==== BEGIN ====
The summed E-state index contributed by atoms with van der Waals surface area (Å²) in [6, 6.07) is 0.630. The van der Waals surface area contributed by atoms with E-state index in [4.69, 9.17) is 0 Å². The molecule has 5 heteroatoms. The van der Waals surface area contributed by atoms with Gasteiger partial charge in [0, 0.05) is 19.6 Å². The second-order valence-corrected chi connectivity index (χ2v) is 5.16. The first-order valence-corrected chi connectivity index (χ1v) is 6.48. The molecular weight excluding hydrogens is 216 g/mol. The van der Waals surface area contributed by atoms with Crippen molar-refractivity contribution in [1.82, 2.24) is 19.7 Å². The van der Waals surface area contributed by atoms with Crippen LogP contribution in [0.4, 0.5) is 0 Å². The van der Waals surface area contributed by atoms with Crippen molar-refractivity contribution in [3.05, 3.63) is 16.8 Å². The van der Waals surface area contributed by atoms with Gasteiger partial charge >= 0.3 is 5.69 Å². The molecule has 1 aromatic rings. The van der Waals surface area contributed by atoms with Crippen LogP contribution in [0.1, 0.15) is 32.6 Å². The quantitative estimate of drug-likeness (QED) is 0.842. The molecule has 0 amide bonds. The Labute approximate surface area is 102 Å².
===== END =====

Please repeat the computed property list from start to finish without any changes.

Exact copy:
The summed E-state index contributed by atoms with van der Waals surface area (Å²) in [6, 6.07) is 0.630. The van der Waals surface area contributed by atoms with E-state index in [4.69, 9.17) is 0 Å². The molecule has 5 heteroatoms. The van der Waals surface area contributed by atoms with Gasteiger partial charge in [0, 0.05) is 19.6 Å². The second-order valence-corrected chi connectivity index (χ2v) is 5.16. The first-order valence-corrected chi connectivity index (χ1v) is 6.48. The molecular weight excluding hydrogens is 216 g/mol. The van der Waals surface area contributed by atoms with Crippen molar-refractivity contribution in [1.82, 2.24) is 19.7 Å². The van der Waals surface area contributed by atoms with Crippen LogP contribution in [0.4, 0.5) is 0 Å². The van der Waals surface area contributed by atoms with Crippen molar-refractivity contribution in [3.05, 3.63) is 16.8 Å². The van der Waals surface area contributed by atoms with Gasteiger partial charge >= 0.3 is 5.69 Å². The molecule has 1 aromatic rings. The van der Waals surface area contributed by atoms with Crippen LogP contribution in [0.1, 0.15) is 32.6 Å². The quantitative estimate of drug-likeness (QED) is 0.842. The molecule has 0 amide bonds. The Labute approximate surface area is 102 Å².